In the remaining part of the verse thepoet, through the second speaker, says what he as a poet wants to do andhence in general what poetry should do. He says that poetry has the courageand wisdom, the mystery and the mastery to heal and is not tainted by war. The poet would have liked to bring this life-giving water from ‘sweetwells’ and spread it without restraint. He would like to tell the world thetruth that war is not glory and honour but stark pain. In poems such asGreater Love and Anthem for the Doomed Youth the images of love and delightare transformed into images of death. These transformations are theexperience of his generation.
“Red lips are not so red As the red stoneskissed by the English dead. . . ” Here Owen perhaps refers to his decision tofight rather than be a conscientious objector. This decision was takenbecause if Owen wanted to write about the pity of war, he needed toexperience that pity.
And his writing about the pity would hopefully be abalm to the next generation. The poem ends with the enemy killed showing no hatred; no feeling ofvengeance for his killer imparting the message that mankind must seekreconciliation. The “friend” of this verse contrasts ironically with thefriend of Dulce et Decorum Est – “My friend, you would not tell with suchhigh zest. . .
” The friend of Strange Meeting is a stranger who’s views areOwen’s views whereas the friend of the latter poem is a known person(likely reference to fellow poets who glorify war) who’s view Owendisagrees with. The study of the structure of a poem is known as prosody and comprisesmeter, rhyme, and verse. Structurally the poem comprises 44 lines of iambicpentameter with pararhymed couplets. I have come across different versestructures in the various places I located the poem – one, three and fourverses.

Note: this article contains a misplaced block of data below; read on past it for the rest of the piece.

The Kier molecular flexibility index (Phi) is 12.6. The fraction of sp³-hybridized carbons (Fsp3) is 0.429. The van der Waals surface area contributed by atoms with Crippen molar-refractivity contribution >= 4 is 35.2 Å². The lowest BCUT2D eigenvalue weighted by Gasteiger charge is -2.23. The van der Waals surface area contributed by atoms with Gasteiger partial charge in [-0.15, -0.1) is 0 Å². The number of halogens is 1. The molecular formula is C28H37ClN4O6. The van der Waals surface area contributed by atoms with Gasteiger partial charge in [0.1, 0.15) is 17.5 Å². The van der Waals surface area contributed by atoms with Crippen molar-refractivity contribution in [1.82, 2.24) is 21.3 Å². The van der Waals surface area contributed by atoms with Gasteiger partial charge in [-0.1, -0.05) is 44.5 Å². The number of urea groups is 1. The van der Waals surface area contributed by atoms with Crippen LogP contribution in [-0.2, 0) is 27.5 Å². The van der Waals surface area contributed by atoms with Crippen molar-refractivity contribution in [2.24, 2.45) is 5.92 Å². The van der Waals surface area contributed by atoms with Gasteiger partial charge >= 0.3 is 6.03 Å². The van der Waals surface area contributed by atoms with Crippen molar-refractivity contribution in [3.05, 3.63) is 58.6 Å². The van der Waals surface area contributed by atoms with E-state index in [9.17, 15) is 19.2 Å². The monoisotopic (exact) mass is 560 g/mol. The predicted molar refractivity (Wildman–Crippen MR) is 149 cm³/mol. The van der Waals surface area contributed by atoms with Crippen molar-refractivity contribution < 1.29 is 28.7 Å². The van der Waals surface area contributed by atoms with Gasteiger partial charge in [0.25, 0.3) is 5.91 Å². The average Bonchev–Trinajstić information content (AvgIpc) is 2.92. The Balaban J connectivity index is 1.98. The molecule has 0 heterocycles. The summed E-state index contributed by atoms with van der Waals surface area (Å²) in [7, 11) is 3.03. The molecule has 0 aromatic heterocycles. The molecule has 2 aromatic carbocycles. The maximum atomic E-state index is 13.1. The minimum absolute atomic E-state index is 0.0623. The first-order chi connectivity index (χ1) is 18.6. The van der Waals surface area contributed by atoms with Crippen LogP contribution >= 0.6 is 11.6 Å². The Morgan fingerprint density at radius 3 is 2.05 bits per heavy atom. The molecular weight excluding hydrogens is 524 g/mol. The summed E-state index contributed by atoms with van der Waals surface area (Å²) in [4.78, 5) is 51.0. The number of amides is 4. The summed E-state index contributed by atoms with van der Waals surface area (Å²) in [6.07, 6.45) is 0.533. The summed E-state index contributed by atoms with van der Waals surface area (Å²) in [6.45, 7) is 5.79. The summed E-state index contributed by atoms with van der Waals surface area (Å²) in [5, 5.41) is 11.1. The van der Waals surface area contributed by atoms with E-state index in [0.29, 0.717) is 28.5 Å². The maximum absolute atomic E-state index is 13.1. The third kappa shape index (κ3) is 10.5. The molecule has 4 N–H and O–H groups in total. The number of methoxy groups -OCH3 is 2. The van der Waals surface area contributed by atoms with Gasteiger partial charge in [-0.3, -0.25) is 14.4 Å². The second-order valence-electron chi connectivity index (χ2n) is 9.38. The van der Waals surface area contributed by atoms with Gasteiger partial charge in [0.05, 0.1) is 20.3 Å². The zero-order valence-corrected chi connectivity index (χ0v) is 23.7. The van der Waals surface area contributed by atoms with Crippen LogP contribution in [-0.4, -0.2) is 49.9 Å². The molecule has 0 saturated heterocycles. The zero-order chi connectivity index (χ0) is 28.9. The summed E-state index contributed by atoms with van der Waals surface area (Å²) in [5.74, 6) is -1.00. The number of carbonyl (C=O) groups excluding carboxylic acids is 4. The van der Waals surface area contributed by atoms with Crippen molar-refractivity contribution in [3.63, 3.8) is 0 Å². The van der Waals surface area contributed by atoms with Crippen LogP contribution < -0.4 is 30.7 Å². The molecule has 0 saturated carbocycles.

Since I referred to the version in the 12th Grade textbook, 19thand 20th Century Verse, I will stick to that. Lines 1 to 3 comprise thefirst verse, lines 4 to 10 the second, lines 11 to 39 the third and lines40 to 44 the fourth. As the ideas get more complicated, more philosophicalthe length of the verse increases. Though the bulk of the poem lies in thethird verse, it is the last verse which has the most impact and Owen hasintentionally saved it for the end.
The second speaker has recognised thefirst as his killer in the beginning itself and could have revealed thisvital information immediately but does not do so. He launches into theundone years and truth untold and only after finishing what he has to say,he dramatically but softly reveals the relationship between the two – “I amthe enemy you killed, my friend. ” No wonder these words have been chosen toadorn the poet’s memorial in the grounds of Shrewsbury Abbey. The iambicpentameter which consists of five “feet” each having one unstressed and onestressed syllable, is the most common meter used in English literature. Thereason probably is that it is just the right length for a narration, nottoo short – not too long.
Shakespeare used it in his plays and Wordsworthused it in his Preludes and Excursions. In this poem too, it provides aneasy flow to the narration. Pararhyme, or half-rhyme as it is often called,is an imperfect rhyme in which the final and the preceding consonants ofthe last stressed syllable agree but the intervening vowel sound does not. Examples from the poem are “world – walled” and “years – yours”. Owenbrilliantly uses pararhymes as an instrument in imaging the discords whichwere his subject. Full rhymes tend to bring smoothness in flow of the poem,whereas half rhymes jar the flow a bit which goes well with the ugliness ofthe subject.
“Yesterday through me as you jabbed and killed. I parried, but my hands were loath and cold. ”